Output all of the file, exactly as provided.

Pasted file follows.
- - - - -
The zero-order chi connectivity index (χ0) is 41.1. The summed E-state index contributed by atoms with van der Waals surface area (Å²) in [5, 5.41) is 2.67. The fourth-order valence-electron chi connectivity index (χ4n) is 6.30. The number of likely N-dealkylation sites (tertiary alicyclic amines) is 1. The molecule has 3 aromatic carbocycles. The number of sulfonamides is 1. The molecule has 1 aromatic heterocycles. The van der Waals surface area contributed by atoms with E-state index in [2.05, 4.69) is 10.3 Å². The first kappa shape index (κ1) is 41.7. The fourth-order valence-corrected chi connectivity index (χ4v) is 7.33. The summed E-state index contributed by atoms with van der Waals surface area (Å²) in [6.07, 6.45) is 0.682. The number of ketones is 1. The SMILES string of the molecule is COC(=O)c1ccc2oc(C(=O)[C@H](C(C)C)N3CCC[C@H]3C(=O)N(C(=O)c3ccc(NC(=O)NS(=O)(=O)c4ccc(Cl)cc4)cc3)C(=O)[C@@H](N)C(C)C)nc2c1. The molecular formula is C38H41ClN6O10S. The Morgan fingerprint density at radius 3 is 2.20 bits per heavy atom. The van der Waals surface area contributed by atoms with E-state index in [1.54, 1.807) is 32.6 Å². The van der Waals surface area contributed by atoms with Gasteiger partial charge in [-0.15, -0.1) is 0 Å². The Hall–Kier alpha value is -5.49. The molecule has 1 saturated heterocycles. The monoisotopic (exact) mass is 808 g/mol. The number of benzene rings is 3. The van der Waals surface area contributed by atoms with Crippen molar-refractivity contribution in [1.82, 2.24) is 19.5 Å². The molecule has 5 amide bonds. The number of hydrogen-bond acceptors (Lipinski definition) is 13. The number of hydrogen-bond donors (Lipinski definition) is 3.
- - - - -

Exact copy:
The zero-order chi connectivity index (χ0) is 41.1. The summed E-state index contributed by atoms with van der Waals surface area (Å²) in [5, 5.41) is 2.67. The fourth-order valence-electron chi connectivity index (χ4n) is 6.30. The number of likely N-dealkylation sites (tertiary alicyclic amines) is 1. The molecule has 3 aromatic carbocycles. The number of sulfonamides is 1. The molecule has 1 aromatic heterocycles. The van der Waals surface area contributed by atoms with E-state index in [2.05, 4.69) is 10.3 Å². The first kappa shape index (κ1) is 41.7. The fourth-order valence-corrected chi connectivity index (χ4v) is 7.33. The summed E-state index contributed by atoms with van der Waals surface area (Å²) in [6.07, 6.45) is 0.682. The number of ketones is 1. The SMILES string of the molecule is COC(=O)c1ccc2oc(C(=O)[C@H](C(C)C)N3CCC[C@H]3C(=O)N(C(=O)c3ccc(NC(=O)NS(=O)(=O)c4ccc(Cl)cc4)cc3)C(=O)[C@@H](N)C(C)C)nc2c1. The molecular formula is C38H41ClN6O10S. The Morgan fingerprint density at radius 3 is 2.20 bits per heavy atom. The van der Waals surface area contributed by atoms with E-state index in [1.54, 1.807) is 32.6 Å². The van der Waals surface area contributed by atoms with Gasteiger partial charge in [-0.15, -0.1) is 0 Å². The Hall–Kier alpha value is -5.49. The molecule has 1 saturated heterocycles. The monoisotopic (exact) mass is 808 g/mol. The number of benzene rings is 3. The van der Waals surface area contributed by atoms with Crippen molar-refractivity contribution in [1.82, 2.24) is 19.5 Å². The molecule has 5 amide bonds. The number of hydrogen-bond acceptors (Lipinski definition) is 13. The number of hydrogen-bond donors (Lipinski definition) is 3.